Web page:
Bacterial isolates were identified based on their cultural characteristic and biochemical tests (Gram reactions, motility, coagulase, catalase, oxidase, indole, urease, citrate and carbohydrate fermentation tests while fungal isolates were examined macroscopically using their cultural characteristics, pigmentation, and microscopically using lactophenol cotton blue mounts and examined under 40X objective.

Parasitological study

Wet mount preparations with physiologic saline and iodine were prepared from sediments after centrifuging the herbal medicines. The formalin-ether concentration techniques were used for the detection of helminth egg and protozoan cysts. Each sample was prepared in triplicates for parasitological studies.

Analysis for lead

The methods of the Association of Analytical Chemists (AOAC) were adopted [11]. Analysis was done after chemical degradation (wet washing with nitric acid) (1:2) and extracted with deionized water. The extract was aspirated into the spectra AA 220 FS spectrophotometer after inserting lead hollow cathode lamp. The result of the lead content of the various samples is then measured and each sample was also treated in triplicates.


Microbiological study

A total of 7 bacterial species was encountered in the study. Bacillus spp. ranked highest (38.2%) while Klebsiella and Salmonella spp. were the least encountered with 3.6% occurrence each.

The general rate of occurrence of bacterial organisms was 68.8% of the total 80 samples screened (Table 2).

Bacteria Occurrence %
Bacillus spp. 21 38.2
Pseudomonas aeruginosa 11 20
Escherichia coli 10 18.2
Enterobacter spp. 5 9.1
Staphylococcus aureus 4 7.3
Klebsiella spp. 2 3.6
Salmonella spp. 2 3.6
Total 55 68.8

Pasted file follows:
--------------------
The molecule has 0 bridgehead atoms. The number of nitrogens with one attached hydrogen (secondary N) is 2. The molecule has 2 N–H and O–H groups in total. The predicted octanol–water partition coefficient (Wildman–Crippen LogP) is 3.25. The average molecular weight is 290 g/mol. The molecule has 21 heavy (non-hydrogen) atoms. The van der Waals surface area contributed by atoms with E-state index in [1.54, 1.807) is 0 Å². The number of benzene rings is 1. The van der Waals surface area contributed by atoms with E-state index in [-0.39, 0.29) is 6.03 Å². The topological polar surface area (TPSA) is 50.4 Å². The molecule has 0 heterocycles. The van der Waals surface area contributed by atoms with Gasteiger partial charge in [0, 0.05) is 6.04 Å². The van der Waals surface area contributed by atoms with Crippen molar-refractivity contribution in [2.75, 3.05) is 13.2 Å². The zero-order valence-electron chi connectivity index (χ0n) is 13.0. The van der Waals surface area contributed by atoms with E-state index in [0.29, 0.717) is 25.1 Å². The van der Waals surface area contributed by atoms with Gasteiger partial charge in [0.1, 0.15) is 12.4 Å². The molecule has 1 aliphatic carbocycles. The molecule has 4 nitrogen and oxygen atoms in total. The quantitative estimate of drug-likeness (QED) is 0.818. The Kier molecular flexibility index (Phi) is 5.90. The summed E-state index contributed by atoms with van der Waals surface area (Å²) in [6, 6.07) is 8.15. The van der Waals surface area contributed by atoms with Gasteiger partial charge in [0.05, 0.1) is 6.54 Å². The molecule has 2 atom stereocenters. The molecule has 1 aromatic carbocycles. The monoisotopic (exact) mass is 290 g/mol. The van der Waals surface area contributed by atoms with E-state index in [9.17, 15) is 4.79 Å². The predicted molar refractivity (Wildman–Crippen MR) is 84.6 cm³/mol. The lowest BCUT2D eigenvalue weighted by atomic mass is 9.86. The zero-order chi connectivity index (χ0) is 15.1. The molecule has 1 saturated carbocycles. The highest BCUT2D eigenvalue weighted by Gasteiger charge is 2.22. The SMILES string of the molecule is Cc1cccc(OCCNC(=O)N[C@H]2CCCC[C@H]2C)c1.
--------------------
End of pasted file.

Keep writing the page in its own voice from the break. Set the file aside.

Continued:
Table 2: Bacterial isolates from 80 samples of herbal medicine.

Nine species of fungi were recorded in the study with a total occurrence rate of 93.8%. The highest was Aspergillus flavus (22.7%), with Syncephalastrum spp. as the least with only 4% occurrence rate (Table 3).

Fungi Occurrence %
Aspergilus flavus 17 22.7
Rhizopus spp. 13 17.3
Geotrichum candidum 13 17.3
Aspergillus niger 8 10.7
Trichophyton rentagrophytes 8 10.7
Microsporium canis 5 6.7
Penicillium spp. 4 5.3
Mucor spp. 4 5.4
Syncephilastrum racemosus 3 4
Total 75 93.8

Table 3: Fungal isolates from the 80 samples of herbal medicines.

Parasitological study

A total of 41 (53%) parasitic occurrence was regarded in the 80 herbal medicine sample studied. Ascaris lumbricoides 53.7% recorded the highest, hookworm ova 19.5% was the next in occurrence followed by Toxocara canis 12.2%. The least were Entamoeba coli, E. histolytica/dispar as Giardia intestinalis bracketing at 4.9% each (Table 4).

Parasites Occurrence %
Ascaris lumbricoides 22 53.7
Hookworm 8 19.5
Toxocara canis 5 12.2
Entamoeba coli 2 4.9
Giardia infestinalis 2 4.9
Entamoeba hisdytica/dispar 2 4.9
Total 41 51.3

Table 4: Parasites detected in 80 samples of herbal medicines.

The mean total microbial counts are shown in Table 5 according to therapeutic claims. Samples were collected in batches of 10 each according to the therapeutic claims randomly selected from the 3 local government areas in Enugu.

Herbal medicine Therapeutic claims Total bacterial counts (cfu/ml) Total fungal counts (cfu/ml)
1-10 Diabetes, ulcer hypertension 2.5 × 103 7.7 × 104
11-20 Malaria and typhoid 8.0 × 104 8.0 × 105
21-30 Sexually transmitted diseases 4.5 × 106 3.5 × 105
31-40 Irregular menstruation 2,2 × 106 1.1 × 103
41-50 Stomach pain and dysentery 3.2 × 105 4.3 × 104
51-60 Infertility/low sperm count 7.2 × 107 7.0 × 104
61-70 Pile, haemorrhoids and waist pain 2.1 × 103 1.2 × 105
71-80 Blood purifier 9.0 × 106 3.0 × 107

Table 5: Mean total bacterial and fungal counts of all herbal medicine samples according to therapeutic claims.

Though more fungi were recorded in the study from the 80 samples of herbal medicine studied, followed by bacterial and the parasites being the least, there was however no statistically significant differences in the occurrence of these organisms in the different samples investigated.

Lead content

The concentration of lead ranged from <0.001-1.082 ppm with the highest detected in malaria and typhoid preparations, followed by blood purifier preparations, with the least recorded for irregular menstruation preparations (Table 6).

S. no Types of herbal medicine Mean lead levels detected (mg/l)
1 Diabetes, ulcer hypertension 0.061
2 Malaria and typhoid 0.027
3 Sexually transmitted diseases 0.179
4 Irregular menstruation 0.179
5 Stomach pain and dysentery 0.245
6 Infertility, low sperm count 0.173
7 Pile, haemorrhoids and waist pain 1.081
8 Blood purifier 0.097

Table 6: Level of lead detected in the herbal medicines according to therapeutic claims.